The Dictator's Handbook: Why Bad Behavior Is Almost Always Good Politics by Bruce Bueno de Mesquita and Alastair Smith
Politics (2012 - 124 pp.)
Bruce Bueno de Mesquita and Alastair Smith set out their theory of leadership in The Dictator's Handbook that, like many mixed qualitative/quantitative political science theories, is applicable across democracies, autocracies, municipalities, corporations and other organizations. It is that there are small coalitions and large coalitions in charge, that the leader has to please his or her coalition in order to stay in charge, and that the more people in the coalition, the more spread-out the benefits from the leader are. Populations are thus divided into interchangeables, influentials and essentials (the coalition). Essentials are rewarded first, then influential, then interchangeables.
This is best illustrated using examples:
Andy Autocrat leads a resource-rich, but education-poor, postcolonial dictatorship. Andy requires only the support of 20 top military officials, and 3 key foreign investors (including governments), to stay in power. However, Andy's country has 23 million taxpayers. Andy can then raise taxes, pay off the military leaders and foreign investors, pay what little Andy must to quell any rebellion, and then keep the rest.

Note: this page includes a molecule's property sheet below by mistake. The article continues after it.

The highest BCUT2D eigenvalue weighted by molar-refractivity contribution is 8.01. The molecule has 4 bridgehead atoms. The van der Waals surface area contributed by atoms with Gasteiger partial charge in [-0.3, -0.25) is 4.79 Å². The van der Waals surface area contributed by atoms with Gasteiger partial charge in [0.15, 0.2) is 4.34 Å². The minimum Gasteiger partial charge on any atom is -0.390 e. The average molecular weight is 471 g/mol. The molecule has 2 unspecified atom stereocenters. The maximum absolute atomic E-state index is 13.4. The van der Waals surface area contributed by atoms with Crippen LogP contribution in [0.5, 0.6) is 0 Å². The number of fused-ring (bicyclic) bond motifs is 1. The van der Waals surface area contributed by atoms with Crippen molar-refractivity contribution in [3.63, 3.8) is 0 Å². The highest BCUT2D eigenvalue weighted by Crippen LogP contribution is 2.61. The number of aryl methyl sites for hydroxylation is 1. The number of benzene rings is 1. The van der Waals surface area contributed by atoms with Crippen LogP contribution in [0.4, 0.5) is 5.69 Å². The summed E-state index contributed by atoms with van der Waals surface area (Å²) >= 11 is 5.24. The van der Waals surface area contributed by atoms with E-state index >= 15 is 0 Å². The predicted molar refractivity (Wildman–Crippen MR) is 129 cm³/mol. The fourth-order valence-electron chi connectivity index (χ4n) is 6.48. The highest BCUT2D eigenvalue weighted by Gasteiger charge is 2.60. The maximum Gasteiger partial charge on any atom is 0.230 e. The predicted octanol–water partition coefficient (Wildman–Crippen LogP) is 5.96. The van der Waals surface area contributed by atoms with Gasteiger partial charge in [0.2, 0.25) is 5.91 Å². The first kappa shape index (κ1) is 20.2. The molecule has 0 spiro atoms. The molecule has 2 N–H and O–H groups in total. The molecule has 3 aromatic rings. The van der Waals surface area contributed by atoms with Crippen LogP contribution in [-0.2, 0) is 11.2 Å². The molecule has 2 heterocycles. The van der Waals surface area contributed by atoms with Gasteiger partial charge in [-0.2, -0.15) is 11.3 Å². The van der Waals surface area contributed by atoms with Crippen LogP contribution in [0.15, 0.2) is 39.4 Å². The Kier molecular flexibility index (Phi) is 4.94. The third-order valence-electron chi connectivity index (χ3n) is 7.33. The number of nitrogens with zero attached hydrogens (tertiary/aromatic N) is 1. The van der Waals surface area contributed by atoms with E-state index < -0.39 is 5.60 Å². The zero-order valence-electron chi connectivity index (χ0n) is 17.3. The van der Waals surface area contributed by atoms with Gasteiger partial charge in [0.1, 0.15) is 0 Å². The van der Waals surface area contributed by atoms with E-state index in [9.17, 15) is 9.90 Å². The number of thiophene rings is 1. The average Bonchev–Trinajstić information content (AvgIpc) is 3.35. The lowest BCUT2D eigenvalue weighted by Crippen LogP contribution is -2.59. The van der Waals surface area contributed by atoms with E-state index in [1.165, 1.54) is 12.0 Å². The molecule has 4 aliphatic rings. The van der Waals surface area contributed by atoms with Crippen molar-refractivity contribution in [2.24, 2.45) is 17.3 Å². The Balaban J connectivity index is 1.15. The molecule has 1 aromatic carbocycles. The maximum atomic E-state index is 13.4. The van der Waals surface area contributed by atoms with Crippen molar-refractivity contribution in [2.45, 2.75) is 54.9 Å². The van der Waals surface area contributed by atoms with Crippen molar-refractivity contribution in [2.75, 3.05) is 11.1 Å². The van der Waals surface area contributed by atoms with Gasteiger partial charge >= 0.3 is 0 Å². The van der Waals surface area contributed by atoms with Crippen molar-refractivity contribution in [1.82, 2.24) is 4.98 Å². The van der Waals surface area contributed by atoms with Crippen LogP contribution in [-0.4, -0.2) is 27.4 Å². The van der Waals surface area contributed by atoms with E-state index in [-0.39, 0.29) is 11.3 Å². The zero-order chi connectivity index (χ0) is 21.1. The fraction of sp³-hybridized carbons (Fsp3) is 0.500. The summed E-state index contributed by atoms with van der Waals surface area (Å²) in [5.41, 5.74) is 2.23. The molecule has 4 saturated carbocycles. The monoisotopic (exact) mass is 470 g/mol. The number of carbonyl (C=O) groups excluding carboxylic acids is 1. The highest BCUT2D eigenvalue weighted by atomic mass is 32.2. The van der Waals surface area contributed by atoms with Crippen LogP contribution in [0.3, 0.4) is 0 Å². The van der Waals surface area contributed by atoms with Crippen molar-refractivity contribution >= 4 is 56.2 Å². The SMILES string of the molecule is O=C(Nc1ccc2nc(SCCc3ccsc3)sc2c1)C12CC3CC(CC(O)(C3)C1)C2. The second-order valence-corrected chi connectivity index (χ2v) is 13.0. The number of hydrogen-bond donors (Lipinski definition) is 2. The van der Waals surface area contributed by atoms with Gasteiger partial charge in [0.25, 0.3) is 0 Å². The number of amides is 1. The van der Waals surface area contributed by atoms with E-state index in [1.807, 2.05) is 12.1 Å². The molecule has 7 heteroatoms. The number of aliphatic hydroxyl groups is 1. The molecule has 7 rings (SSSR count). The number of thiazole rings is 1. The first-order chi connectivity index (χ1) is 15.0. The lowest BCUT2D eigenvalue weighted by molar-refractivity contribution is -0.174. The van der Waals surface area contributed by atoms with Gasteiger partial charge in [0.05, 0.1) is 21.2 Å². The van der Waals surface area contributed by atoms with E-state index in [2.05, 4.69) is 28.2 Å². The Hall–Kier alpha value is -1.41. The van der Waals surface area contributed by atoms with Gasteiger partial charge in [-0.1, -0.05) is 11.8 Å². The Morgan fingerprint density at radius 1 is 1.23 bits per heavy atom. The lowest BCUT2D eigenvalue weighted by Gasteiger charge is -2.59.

Dale Democrat has been elected to the highest office of a small but wealthy democratic nation. Dale requires at least 51% of the vote in at least 51% of the electoral districts in order to be re-elected; a little over 25%. In Dale's country of 5 million registered voters, that equals 1.25 million votes. Dale needs to appease these voters, who can easily switch sides, by enacting good public policies. "Keep[ing] the rest", and Andy Autocrat can, would be frowned upon decisively.
The Dictator's Handbook is thus simultaneously a cynical explanation of every leader's objective - to stay in power - but also a tribute to democracy. By appealing to leaders' selfish instincts, we need to make that selfishness work for us, so they argue - and in democratic states, that means
Most of the rest of the book consists of applications of these concepts. Topics from foreign aid (in which it is easier to buy off dictators), to corporate governance (in which the authors advocate for greater coordination among minor shareholders), to many others all siphon through the small coalitions and large coalitions that make up the groups leaders need to please. Whereas autocrats desire many interchangeables (people eligible to become coalition members) but few essentials, democrats typically end up with large groups of both.
Tip for anyone reading this book: have an encyclopedia or similar source, even just Wikipedia, nearby either during or after reading The Dictator's Handbook. The source material is so broad there's no realistic way any reader, myself included, knows the details of all the settings and characters Bueno de Mesquita and Smith introduce. I tip my hat to them for braving such eclectic source material, although this also gives rise to the book's greatest flaw: there is no way any two professors, even combined, can be experts on so many subjects. Therefore, it is inevitable that some of their overviews will be eclipsed by the more comprehensive work of specialists in those fields. (Especially the WWI and WWII discussions, but those are topics for another day.)
Ease of Reading: 3
Educational Content: 8